Much like the dialogue in so many bad marriages, the script for this 1973 TV mini-series does not flow well, and is often strained, with awkward passages; it is nevertheless fascinating to watch Burton and Taylor battle each other, these fabulous on and off screen lovers, both experts in the chaos of divorce, having done so twice with each other, not to mention a few others.
Burton plays a businessman who is uncommunicative and aloof, and Taylor is his wife who will do anything to get his attention, until the relationship becomes almost sado-masochistic, with its manipulative games...as she tells him at one point, "it's no fun behaving badly if you're not going to punish me".
The story fluctuates between the present to flashback memories, with occasional fuzzy continuity, but since there is little plot, and this is a tale of emotions gone wrong, it doesn't affect the film.
The beauty of Taylor's face is breathtaking, but not all of Edith Head's gowns are flattering, which I found rather peculiar, as some actually accentuate certain out-of-shape elements in Taylor's figure that could have been easy to disguise.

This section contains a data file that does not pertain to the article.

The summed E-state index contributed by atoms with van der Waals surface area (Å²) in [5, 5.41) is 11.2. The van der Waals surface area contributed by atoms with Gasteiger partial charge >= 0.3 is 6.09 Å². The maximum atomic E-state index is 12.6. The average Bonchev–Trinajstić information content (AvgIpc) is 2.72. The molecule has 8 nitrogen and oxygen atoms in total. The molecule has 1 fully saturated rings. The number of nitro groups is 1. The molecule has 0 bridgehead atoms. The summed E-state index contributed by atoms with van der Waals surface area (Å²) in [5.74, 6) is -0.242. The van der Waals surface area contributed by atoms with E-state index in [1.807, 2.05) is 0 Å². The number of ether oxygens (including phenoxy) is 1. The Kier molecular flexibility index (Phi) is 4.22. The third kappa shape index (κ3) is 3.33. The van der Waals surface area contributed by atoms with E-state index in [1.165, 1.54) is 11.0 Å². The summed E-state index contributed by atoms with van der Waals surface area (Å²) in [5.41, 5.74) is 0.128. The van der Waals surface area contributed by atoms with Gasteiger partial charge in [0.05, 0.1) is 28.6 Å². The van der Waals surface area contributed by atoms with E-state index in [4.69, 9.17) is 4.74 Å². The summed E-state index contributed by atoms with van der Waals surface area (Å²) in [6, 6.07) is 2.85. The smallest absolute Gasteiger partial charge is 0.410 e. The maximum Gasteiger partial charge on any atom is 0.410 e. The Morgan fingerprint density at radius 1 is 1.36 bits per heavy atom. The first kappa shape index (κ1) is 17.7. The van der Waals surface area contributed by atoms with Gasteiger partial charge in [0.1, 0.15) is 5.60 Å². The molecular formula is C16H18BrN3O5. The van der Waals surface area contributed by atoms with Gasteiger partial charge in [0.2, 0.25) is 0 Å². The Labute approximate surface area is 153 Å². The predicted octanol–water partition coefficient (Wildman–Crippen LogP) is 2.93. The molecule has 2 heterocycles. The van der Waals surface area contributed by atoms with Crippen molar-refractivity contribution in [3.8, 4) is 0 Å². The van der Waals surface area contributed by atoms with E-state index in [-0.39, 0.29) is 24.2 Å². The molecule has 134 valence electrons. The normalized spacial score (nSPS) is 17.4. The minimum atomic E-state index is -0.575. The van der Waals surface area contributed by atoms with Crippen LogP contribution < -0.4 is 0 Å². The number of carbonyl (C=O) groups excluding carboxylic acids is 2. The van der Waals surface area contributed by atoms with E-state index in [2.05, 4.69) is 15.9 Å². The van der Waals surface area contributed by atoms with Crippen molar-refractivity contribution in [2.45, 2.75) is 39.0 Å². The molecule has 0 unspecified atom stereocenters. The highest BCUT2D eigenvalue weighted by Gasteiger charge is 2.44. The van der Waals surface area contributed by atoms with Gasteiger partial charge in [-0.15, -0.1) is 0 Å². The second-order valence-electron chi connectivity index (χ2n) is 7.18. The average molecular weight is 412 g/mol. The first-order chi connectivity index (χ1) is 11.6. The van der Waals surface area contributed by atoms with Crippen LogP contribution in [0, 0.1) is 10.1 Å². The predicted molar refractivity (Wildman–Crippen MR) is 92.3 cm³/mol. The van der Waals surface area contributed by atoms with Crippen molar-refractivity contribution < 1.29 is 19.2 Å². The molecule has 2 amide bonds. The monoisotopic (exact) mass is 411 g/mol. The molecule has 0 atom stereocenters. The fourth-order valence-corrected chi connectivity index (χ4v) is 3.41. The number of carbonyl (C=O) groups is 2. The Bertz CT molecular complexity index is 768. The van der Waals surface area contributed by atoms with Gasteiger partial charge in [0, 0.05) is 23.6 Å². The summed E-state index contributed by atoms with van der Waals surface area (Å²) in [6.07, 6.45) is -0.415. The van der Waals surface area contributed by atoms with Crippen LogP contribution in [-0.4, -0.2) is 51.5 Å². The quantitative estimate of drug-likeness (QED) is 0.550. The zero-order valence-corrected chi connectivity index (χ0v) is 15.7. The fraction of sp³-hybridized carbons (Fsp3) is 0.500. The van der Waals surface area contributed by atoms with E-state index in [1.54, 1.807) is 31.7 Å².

Burton looks very dapper and immensely attractive, with his powerful, gorgeous voice.
Both give terrific performances, though by no means on the level of the '66 "Whose Afraid of Virginia Woolf ?". Others in the cast include Carrie Nye, and Barry Foster, and it also stars the city of Rome, with some beautiful vistas of the Eternal City.
It is interesting that in one scene, there is a newspaper with the headline "London Arab Terror Alert", which was a top story just a few weeks ago, proving that headlines, like the games played in dreadful relationships, go 'round and 'round, as if caught in a web of madness.
Total playing time of this Part 1 (taken from the man's perspective) of the mini-series is 75 minutes (Part 2 is from the woman's perspective); this film is now in public domain, and there are some cheap versions available, which are a little washed out in color.